(vii) Erstwhile OCBs who are not eligible to invest in India and entities prohibited from buying, selling or dealing in securities by SEBI will not be eligible to subscribe to ADRs/ GDRs issued by Indian companies.

(viii) The pricing of ADR / GDR issues should be made at a price determined under the provisions of the Scheme of issue of Foreign Currency Convertible Bonds and Ordinary Shares (through Depository Receipt Mechanism) Scheme, 1993 and guidelines issued by the Government of India and directions issued by the Reserve Bank, from time to time. The pricing should be made at a price not less than the higher of the following two averages:

1. The average of the weekly high and low of the closing prices of the related shares quoted on the stock exchange during the six months preceding the relevant date;

2. The average of the weekly high and low of the closing prices of the related shares quoted on a stock exchange during the two weeks preceding the relevant date.

The “relevant date” means the date thirty days prior to the date on which the meeting of the general body of shareholders is held to consider the proposed issue.

(ix) The pricing of sponsored ADRs/GDRs would be determined under the provisions of the Scheme of issue of Foreign Currency Convertible Bonds and Ordinary Shares (Through Depository Receipt Mechanism) Scheme, 1993 and guidelines issued by the Government of India and directions issued by the Reserve Bank, from time to time.

 Two-way Fungibility Scheme: A limited two-way Fungibility scheme has been put in place by the Government of India for ADRs / GDRs. Under this Scheme, a stock broker in India, registered with SEBI, can purchase shares of an Indian company from the market for conversion into ADRs/GDRs based on instructions received from overseas investors. Re-issuance of ADRs / GDRs would be permitted to the extent of ADRs / GDRs which have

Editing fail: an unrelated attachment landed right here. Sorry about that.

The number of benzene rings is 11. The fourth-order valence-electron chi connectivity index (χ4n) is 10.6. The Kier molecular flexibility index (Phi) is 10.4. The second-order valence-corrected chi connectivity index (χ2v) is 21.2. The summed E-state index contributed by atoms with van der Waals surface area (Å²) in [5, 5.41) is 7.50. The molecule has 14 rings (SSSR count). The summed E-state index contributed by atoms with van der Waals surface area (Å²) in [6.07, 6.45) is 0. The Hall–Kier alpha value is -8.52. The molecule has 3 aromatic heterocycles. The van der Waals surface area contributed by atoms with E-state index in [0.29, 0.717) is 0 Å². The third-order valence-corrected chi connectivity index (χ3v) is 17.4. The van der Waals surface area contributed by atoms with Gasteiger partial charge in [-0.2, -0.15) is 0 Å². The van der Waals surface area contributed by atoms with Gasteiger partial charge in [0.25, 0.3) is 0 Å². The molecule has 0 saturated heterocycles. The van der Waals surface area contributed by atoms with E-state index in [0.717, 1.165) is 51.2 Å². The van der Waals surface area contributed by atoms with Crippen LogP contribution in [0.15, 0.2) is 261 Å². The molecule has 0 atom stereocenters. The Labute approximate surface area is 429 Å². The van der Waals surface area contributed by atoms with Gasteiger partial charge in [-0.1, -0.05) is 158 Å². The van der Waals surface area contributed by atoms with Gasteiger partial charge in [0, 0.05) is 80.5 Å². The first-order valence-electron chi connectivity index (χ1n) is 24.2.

Sponsored ADR/GDR issue: An Indian Company can also sponsor an issue of ADR / GDR. Under this mechanism, the company offers its resident shareholders a choice to submit their shares back to the company so that on the basis of such shares, ADRs / GDRs can be issued abroad. The proceeds of the ADR / GDR issue are remitted back to India and distributed among the resident investors who had offered their Rupee denominated shares for conversion. These proceeds can be kept in Resident Foreign Currency (Domestic) accounts in India by the resident shareholders who have tendered such shares for conversion into ADRs / GDRs.

Reporting of FCCB/ADR/GDR Issues

The Indian company issuing ADRs / GDRs has to furnish to the Reserve Bank, full details of such issue in the Form- DR (Return to be filed by an Indian Company who has arranged issue of GDR/ADR), within 30 days from the date of closing of the issue. The company should also furnish a quarterly return in the Form DR – Quarterly, to the Reserve Bank within 15 days of the close of the calendar quarter. The quarterly return has to be submitted till the entire amount raised through ADR/GDR mechanism is either repatriated to India or utilized abroad as per the extant Reserve Bank guidelines.

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One Comment

  1. Mayank Shah says:

    Hi,

    Thank you for this post. This is really helpful in understanding the regulations around ADR/GDR.

    I’ve a question. In the first point under the paragraph Conditions, you have mentioned that: “Indian companies can raise foreign currency resources abroad through the issue of FCCB/DR (ADRs/GDRs), in accordance with the Scheme for issue of Foreign Currency Convertible Bonds and Ordinary Shares (Through Depository Receipt Mechanism) Scheme, 1993 and guidelines issued by the Government of India there under from time to time.

    My question is, isn’t the ‘Foreign Currency Convertible Bonds and Ordinary Shares (Through Depository Receipt Mechanism) Scheme, 1993’ replaced by ‘Depository Receipts Scheme, 2014’ ?